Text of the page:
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Nov 8, 2017 in Economics
Crisis of China’s Economy
China’s traditional economy was predominantly dependent on agriculture. The economy also consisted of exchange of goods and services i.e. The Chinese traded their agricultural products, salt from mining and they also imported gold. The traditional economy relied on cowrie shell like metal as a medium of exchange and later replaced it with paper money. On its early days and on its course for civilization, the traditional economy was faced by crises that will be discussed below.
First, the economy had to deal with crisis of disruption caused by civil wars that was prompted by the invasion of the Japanese, in addition to the general economic laxity in various industries impaired china’s course to self sustainability. Additionally, the china’s traditional economy faced a problem of poor distribution of resources for example land for agricultural production by its peasantry populations. Another economic crisis was lack of adequate, efficient and modern agricultural machinery and other industrial equipments. This crisis was however solved at around 1953-1957 by the import of the above machineries and equipments from the east European Nations and the former USSR (Graham, 2006).
This resulted to an increased produce and export of agricultural products to the above countries. These civilization came with a positive impact of an increased production at around 1958-1959, but the enthusiasm for improved quotas rapidly lead to uncalled for over exploitation on resources and also compromised the quality of these products, this was followed by a flop in agricultural harvest and the general economic upset of the prior period. By 1961, the GNP had collapsed to an probable $ 81 billion, approximately the level arrived at in 1955. However this was followed by investments and proper planning that brought the economy back on track.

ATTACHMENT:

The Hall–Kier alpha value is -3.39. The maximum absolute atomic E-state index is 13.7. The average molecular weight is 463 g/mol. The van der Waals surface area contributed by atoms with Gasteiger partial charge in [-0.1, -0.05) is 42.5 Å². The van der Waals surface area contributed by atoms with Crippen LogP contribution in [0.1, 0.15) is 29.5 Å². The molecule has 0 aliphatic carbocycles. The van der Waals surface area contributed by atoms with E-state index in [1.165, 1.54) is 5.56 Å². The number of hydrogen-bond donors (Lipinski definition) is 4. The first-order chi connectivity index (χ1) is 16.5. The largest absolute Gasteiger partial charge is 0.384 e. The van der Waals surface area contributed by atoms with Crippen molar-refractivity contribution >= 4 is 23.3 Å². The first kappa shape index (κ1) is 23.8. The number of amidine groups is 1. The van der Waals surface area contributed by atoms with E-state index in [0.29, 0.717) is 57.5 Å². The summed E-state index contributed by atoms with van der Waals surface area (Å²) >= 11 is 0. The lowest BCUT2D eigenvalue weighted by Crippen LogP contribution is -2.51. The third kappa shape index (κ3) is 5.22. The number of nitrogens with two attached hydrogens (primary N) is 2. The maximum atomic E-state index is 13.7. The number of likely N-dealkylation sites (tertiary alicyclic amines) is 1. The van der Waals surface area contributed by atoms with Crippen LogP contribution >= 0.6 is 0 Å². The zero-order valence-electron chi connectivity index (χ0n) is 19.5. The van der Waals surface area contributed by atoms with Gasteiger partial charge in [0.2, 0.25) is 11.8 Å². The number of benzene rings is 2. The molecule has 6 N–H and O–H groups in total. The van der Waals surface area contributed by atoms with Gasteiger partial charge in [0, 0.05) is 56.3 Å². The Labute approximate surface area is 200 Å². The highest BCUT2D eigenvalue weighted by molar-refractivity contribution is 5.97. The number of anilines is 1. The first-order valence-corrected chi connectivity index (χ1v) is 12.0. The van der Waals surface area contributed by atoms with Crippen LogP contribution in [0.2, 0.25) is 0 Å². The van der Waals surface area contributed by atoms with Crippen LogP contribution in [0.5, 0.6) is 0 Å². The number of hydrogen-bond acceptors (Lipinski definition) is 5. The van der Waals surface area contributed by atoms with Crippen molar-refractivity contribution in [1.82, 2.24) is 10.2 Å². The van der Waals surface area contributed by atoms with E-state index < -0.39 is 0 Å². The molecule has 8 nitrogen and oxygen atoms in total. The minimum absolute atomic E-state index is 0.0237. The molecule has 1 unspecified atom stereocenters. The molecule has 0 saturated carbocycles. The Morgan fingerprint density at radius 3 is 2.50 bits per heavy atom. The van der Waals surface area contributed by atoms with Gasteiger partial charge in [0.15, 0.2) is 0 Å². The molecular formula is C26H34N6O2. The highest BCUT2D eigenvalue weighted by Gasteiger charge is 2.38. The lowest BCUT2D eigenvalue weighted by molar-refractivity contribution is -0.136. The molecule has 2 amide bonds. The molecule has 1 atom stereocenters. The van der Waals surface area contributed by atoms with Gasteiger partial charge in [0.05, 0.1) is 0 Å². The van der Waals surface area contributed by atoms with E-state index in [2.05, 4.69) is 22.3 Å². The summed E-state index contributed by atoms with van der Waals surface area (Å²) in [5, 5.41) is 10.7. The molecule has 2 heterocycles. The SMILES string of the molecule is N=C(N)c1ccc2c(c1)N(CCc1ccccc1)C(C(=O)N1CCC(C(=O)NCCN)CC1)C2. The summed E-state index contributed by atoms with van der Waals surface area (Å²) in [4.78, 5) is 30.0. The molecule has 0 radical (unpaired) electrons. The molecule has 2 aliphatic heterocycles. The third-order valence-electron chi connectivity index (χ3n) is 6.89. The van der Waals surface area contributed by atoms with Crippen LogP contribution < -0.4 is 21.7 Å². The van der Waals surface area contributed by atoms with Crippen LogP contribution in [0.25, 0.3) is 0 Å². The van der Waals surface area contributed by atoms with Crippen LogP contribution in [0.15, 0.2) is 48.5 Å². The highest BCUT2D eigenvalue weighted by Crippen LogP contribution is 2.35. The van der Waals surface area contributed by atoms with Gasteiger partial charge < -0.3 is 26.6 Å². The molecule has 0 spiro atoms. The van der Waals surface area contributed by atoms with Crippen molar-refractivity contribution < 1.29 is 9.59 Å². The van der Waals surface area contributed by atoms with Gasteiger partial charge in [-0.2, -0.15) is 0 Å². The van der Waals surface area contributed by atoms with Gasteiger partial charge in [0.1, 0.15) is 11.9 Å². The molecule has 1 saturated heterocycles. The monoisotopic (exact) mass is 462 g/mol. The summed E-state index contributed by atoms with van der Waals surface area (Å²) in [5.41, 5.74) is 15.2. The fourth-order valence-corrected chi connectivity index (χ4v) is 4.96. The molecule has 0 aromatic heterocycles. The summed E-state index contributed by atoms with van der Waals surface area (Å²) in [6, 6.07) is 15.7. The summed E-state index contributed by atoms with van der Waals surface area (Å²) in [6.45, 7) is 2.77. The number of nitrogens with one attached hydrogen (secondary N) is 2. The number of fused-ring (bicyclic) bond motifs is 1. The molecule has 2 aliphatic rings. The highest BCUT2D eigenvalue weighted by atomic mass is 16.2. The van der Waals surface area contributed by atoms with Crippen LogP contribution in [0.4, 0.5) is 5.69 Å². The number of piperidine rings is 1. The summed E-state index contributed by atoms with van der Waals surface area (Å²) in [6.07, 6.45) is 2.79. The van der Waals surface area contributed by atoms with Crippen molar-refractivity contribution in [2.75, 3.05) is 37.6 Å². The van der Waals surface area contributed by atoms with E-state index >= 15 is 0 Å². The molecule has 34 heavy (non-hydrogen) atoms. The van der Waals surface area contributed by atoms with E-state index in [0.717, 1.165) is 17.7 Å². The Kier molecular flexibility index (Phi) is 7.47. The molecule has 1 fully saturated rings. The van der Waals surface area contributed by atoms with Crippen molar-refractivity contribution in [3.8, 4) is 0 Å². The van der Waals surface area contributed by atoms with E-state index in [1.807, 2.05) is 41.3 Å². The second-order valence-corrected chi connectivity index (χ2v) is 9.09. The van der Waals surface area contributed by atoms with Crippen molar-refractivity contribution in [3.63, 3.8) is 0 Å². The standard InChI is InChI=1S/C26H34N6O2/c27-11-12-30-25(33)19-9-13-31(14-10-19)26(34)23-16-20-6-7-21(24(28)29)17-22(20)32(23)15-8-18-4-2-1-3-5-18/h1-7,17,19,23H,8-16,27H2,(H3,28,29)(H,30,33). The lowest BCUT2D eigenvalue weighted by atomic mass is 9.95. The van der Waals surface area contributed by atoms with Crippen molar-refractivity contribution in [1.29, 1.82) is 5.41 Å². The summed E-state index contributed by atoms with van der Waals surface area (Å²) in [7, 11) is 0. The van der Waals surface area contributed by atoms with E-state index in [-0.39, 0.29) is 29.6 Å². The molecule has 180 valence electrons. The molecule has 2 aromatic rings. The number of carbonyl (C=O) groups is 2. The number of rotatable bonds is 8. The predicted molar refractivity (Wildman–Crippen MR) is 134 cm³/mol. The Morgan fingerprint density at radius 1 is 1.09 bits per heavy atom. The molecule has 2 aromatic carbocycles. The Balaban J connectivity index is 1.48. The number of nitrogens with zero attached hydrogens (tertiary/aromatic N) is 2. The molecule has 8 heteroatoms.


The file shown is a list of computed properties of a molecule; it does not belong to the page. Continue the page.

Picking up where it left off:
Graham (2006) adds that the crisis came as a result of abandonment of major long term economic planning and instead all efforts were focused on policies promoting domestic self sustainability, this stressed on grain self sustainability and the consequence was a drop in industrial production of 10%-20% while the grain production improved slightly due to differing rain patterns and distributions. Lastly the crisis of the traditional economy was the poor and worsening transportation competence, drop in availability of raw materials at some time and in addition lack of adequate energy supply in industries. In 19991-1995 measures were put in place to develop the infrastructure which in turn accelerated the economic growth at an average rate of 10%in a year making china the fastest growing economy globally. On top of infrastructure, there was a call to revamp the legal and monetary institutions which were in a crisis with an aim of attracting overseas investors.
In conclusion, the Chinese traditional economy has had a number of crises that slowed down the intended economic development from the prehistoric days. The crises ranged from civil wars, poor infrastructure, poor legal and monetary systems to mention but a few. The Chinese government on its course to modernization put various appropriate measures in place that help to fix the crises and consequently stimulated the economic growth witnessed today in china.